Communities not infrequently offer special inducements to certain industries to locate in their midst, and such industries often furnish, directly or indirectly, the means of livelihood for the greater portion of the inhabitants. They become such an integral part of the community that their withdrawal would be an economic calamity. A suggestion of such a thing would be fought vigorously by the citizens. If the citizens realized the value of the forest to the country as a source of permanent employment and permanent supply, they would fight against its removal just as vigorously and they would promote any means leading to its perpetuation.
So the work of the propagandist of fire protection is to present to the public the relation of the forests to the industries dependent upon their products, the relation of forest industries to other industries and the relations of the forests to the public treasury. The annual value of the products of the lumber industry in Canada is surpassed only by those of agriculture and manufactures. A large, but, in reality, diminishing, portion of the revenues of the eastern provinces is obtained from the forests. The taxpayer should be made to appreciate the relation of all this to his pocketbook. When he does, the unrestrained destruction of forests by fires will be regarded as an economic waste not to be tolerated.
In devising a policy for the proper management of this watershed there should first be made a classification and segregation of the lands which are capable of agricultural use from those which should be forever given over to timber culture.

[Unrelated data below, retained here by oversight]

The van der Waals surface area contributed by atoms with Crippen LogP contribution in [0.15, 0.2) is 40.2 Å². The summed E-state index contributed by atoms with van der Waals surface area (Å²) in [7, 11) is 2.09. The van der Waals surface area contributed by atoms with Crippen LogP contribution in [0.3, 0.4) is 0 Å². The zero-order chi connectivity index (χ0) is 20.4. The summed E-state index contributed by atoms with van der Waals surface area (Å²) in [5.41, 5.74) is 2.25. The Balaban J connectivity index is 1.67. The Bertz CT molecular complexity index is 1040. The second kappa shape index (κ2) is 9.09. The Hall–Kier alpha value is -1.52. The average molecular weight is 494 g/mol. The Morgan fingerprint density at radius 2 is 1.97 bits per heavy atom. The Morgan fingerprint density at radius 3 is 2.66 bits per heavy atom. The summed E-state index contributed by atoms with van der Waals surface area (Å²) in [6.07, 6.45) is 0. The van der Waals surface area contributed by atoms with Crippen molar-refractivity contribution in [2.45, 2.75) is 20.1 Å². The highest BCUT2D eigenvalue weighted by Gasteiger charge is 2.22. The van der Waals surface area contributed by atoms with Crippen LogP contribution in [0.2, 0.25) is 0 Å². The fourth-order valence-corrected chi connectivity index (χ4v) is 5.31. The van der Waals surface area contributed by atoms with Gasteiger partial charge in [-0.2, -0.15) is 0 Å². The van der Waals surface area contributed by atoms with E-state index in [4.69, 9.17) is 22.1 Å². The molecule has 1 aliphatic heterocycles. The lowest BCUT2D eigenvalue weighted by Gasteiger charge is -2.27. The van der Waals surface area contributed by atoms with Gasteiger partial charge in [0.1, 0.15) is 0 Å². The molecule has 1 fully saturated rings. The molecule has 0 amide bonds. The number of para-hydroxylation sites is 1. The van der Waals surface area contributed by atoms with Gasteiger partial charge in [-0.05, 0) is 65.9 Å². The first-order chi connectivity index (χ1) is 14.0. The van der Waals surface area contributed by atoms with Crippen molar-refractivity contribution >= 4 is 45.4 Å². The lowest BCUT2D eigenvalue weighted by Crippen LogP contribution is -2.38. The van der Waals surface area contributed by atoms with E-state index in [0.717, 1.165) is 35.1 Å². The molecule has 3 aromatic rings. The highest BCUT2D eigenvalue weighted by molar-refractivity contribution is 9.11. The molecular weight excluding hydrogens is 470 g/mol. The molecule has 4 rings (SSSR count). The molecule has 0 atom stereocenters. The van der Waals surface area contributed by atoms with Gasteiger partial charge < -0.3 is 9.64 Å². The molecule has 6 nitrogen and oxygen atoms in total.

As has been shown in a previous report*, many farms ss
Possibi ibilhities ies
which had been abandoned, and others which are still Po
farmed, are really too poor for successful farming.
Nevertheless, there are areas which are capable of agricultural use. Indeed, the richest and, probably, the most potentially profitable soils have been overlooked. These could be made useful for cattle ranching and specialized farming.
The area burned many times, as indicated on the accompanying map (facing page 166), is over 12,000 acres. At least one-quarter of this is composed of marshes and swamps. Many of these already have hay of such quality that cattle readily fatten on it, and many more could be made to do so without a prohibitive amount of work upon them. The more intractable portions could be fenced for grazing purposes, while the more easily managed areas could raise the hay to
*Trent Watershed Survey. Commission of Conservation, 1913.